Race Face, Maxxis, Fox, Shimano, Smith Optics, WTB, OneUp Components, Stages Cycling, Peaty’s Products, EVOC

Previous Feature Oscillation Back and forth, forward and back. Mastery on the bike comes from constant repetition.
Next Feature THE SLAYER – Official Trailer release The film, from the writer-director, features a large ensemble cast and multiple storylines in a tribute to the iconic horror films of the late 1970’s and early 1980’s. Watch it, if you dare.
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THE SLAYER – Official Trailer release

July 29, 2019

“In a small mountain town, a new terror haunts in the woods.” Watch the Official Trailer for THE SLAYER – coming August, 2019.

In one small town, trick-or-treating turns to terror. Scott Secco’s THE SLAYER brings a rider’s worst nightmare to life, as they fight to survive against an unstoppable killing machine. The film, from the writer-director, features a large ensemble cast and multiple storylines in a tribute to the iconic horror films of the late 1970’s and early 1980’s. Watch it, if you dare.

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#TheSlayer #RockyMountain #LovetheRide #OfficialTrailer #Trailer

Previous Feature The Jank Files - Episode 3 From dirt kart racing and glacial river baths to podium finishes and the hospital visits. This isn’t your average Euro trip; this is Episode 3 of The Jank Files.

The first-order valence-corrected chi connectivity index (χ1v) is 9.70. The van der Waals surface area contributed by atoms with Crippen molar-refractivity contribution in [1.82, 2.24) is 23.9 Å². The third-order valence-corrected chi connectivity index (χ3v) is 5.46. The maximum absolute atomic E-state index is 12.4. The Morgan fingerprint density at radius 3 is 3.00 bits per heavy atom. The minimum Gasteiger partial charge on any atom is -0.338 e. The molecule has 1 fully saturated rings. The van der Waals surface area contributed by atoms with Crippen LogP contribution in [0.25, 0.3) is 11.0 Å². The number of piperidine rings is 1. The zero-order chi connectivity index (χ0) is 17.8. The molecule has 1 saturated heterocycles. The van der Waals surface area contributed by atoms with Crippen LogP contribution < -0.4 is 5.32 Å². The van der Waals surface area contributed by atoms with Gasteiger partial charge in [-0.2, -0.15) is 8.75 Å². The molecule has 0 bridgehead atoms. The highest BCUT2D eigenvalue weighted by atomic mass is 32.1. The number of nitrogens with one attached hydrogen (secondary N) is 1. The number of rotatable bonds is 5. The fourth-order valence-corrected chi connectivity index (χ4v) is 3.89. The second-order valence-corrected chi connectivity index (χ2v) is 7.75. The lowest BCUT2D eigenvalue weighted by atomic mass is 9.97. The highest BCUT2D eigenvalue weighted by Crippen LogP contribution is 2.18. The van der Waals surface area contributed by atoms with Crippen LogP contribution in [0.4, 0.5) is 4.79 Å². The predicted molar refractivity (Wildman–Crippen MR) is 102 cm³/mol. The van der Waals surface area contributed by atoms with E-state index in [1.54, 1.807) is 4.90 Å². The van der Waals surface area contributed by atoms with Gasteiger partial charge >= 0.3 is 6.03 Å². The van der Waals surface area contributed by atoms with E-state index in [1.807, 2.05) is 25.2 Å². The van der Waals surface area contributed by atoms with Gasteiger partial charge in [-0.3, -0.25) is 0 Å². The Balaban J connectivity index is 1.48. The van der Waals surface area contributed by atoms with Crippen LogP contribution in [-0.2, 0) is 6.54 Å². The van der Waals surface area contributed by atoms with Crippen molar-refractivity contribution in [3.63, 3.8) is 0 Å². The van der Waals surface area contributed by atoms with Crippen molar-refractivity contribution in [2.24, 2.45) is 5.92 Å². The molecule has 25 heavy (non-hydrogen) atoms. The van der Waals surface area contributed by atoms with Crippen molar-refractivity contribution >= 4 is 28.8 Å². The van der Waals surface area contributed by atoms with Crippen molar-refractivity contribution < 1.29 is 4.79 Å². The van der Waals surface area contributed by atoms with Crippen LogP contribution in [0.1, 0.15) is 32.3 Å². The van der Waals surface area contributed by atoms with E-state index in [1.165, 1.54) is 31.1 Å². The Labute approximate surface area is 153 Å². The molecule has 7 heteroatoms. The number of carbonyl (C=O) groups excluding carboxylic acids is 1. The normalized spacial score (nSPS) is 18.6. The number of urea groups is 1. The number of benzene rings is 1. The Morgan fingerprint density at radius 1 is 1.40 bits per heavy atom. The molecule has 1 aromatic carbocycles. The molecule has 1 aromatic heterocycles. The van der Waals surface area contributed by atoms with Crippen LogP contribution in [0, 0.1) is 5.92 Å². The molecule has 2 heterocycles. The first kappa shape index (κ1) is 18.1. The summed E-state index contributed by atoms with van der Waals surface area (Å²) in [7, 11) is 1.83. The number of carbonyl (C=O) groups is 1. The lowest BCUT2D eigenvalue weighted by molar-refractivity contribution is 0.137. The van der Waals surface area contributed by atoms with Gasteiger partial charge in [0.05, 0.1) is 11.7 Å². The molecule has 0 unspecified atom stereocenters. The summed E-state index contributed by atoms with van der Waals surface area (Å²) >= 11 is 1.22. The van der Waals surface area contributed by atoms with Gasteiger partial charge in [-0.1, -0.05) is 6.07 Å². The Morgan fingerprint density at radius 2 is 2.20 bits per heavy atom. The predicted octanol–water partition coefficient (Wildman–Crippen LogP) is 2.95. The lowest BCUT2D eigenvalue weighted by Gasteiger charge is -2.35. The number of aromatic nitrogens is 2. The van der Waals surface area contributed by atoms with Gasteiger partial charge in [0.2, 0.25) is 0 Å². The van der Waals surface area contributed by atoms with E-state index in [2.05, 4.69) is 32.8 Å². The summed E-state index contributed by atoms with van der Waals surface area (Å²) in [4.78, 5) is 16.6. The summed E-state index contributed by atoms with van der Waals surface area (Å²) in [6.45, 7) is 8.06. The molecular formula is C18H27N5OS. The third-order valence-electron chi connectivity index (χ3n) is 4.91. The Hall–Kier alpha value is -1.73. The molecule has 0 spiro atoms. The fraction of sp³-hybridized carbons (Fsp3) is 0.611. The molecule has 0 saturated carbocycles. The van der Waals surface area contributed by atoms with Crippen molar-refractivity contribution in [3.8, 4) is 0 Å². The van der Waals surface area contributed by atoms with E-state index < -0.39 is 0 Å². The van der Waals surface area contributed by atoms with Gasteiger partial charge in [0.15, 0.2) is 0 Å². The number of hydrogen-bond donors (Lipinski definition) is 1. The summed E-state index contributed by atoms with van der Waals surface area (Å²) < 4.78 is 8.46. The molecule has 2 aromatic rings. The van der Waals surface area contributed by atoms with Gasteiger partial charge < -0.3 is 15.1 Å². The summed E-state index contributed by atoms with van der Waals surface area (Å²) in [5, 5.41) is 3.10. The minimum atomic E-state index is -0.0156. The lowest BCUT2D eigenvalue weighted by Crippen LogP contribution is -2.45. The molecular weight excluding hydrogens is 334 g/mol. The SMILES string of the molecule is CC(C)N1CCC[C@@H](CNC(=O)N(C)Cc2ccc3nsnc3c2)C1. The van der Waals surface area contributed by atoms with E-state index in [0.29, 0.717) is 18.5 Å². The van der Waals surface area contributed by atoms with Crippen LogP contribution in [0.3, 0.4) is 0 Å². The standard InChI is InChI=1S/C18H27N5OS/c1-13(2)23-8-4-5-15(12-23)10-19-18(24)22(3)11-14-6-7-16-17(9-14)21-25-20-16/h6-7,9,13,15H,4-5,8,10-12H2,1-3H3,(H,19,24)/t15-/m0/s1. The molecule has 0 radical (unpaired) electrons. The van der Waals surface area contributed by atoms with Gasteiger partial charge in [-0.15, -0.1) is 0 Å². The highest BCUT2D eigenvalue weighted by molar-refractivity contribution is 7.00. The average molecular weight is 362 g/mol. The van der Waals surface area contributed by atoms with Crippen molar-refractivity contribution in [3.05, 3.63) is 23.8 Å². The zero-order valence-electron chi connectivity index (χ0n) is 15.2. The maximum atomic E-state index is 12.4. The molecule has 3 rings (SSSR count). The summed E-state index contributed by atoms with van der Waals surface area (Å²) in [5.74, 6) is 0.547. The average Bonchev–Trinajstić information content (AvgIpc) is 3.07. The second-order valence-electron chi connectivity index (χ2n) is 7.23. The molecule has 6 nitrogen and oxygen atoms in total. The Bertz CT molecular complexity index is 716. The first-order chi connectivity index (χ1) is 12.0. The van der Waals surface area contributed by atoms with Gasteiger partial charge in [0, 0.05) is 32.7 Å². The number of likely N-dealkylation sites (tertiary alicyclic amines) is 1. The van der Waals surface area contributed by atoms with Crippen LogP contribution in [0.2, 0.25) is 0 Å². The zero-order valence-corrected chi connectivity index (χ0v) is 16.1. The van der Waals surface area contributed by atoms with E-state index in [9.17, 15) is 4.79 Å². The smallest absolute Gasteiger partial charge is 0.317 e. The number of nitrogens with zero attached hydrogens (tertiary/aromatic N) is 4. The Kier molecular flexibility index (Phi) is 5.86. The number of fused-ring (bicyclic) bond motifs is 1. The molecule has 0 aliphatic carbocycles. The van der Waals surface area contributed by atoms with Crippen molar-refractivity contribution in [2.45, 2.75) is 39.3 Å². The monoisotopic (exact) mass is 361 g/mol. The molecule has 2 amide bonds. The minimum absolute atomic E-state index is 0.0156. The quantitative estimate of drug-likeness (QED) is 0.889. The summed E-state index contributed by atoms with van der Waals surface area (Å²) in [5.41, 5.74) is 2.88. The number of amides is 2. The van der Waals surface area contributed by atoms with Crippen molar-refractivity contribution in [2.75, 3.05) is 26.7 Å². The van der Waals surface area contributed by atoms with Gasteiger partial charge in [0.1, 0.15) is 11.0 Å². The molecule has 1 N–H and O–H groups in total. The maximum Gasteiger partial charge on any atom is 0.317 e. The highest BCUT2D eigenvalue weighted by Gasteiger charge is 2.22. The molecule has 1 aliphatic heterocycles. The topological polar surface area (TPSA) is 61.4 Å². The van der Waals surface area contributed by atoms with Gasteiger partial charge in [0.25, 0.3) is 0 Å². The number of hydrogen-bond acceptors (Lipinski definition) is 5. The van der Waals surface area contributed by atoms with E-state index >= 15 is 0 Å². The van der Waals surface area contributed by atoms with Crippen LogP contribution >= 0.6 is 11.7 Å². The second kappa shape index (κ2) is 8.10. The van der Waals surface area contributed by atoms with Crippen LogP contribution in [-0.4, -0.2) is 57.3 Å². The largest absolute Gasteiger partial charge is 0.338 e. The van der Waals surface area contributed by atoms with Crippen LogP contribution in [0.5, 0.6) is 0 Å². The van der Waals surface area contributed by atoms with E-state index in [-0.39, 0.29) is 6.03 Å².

Next Feature 2019 C.O.R.E. Ambassador Summit Once a year we take the opportunity to open our doors to our extended Rocky Mountain family, our C.O.R.E. Ambassadors.
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2019 C.O.R.E. Ambassador Summit

July 24, 2019

Once a year we take the opportunity to open our doors to our extended Rocky Mountain family, our C.O.R.E. Ambassadors. The program came from the mind of Wade Simmons, who recognized that there were amazing riders representing Rocky Mountain across North America and wanted to officially bring them into the fold.

The acronym, “C.O.R.E.”, stands for Cyclists of Radical Endeavors and refers to a group of Rocky Mountain ambassadors who share a passion for riding, contributing to their communities, and spreading the love for our sport. We have 23 C.O.R.E Ambassadors throughout North America that cover North Carolina to Ontario, California to Squamish, and everything in-between. After extending invites to the entire crew, 13 of them were able to make it for the 3-day riding adventure, starting with a look inside our North Vancouver R&D Centre.

Day 1

Hosted by six staff members that live and breathe to ride bikes, the weekend kicked off with a tour through our office and machine shop, the breeding grounds for where our engineering dreams become a reality. From theorizing about the future to designing and testing prototypes, it all happens here in our own backyard. Research and development are engrained in Rocky Mountain’s history and being located at the foot of the North Shore has its advantages.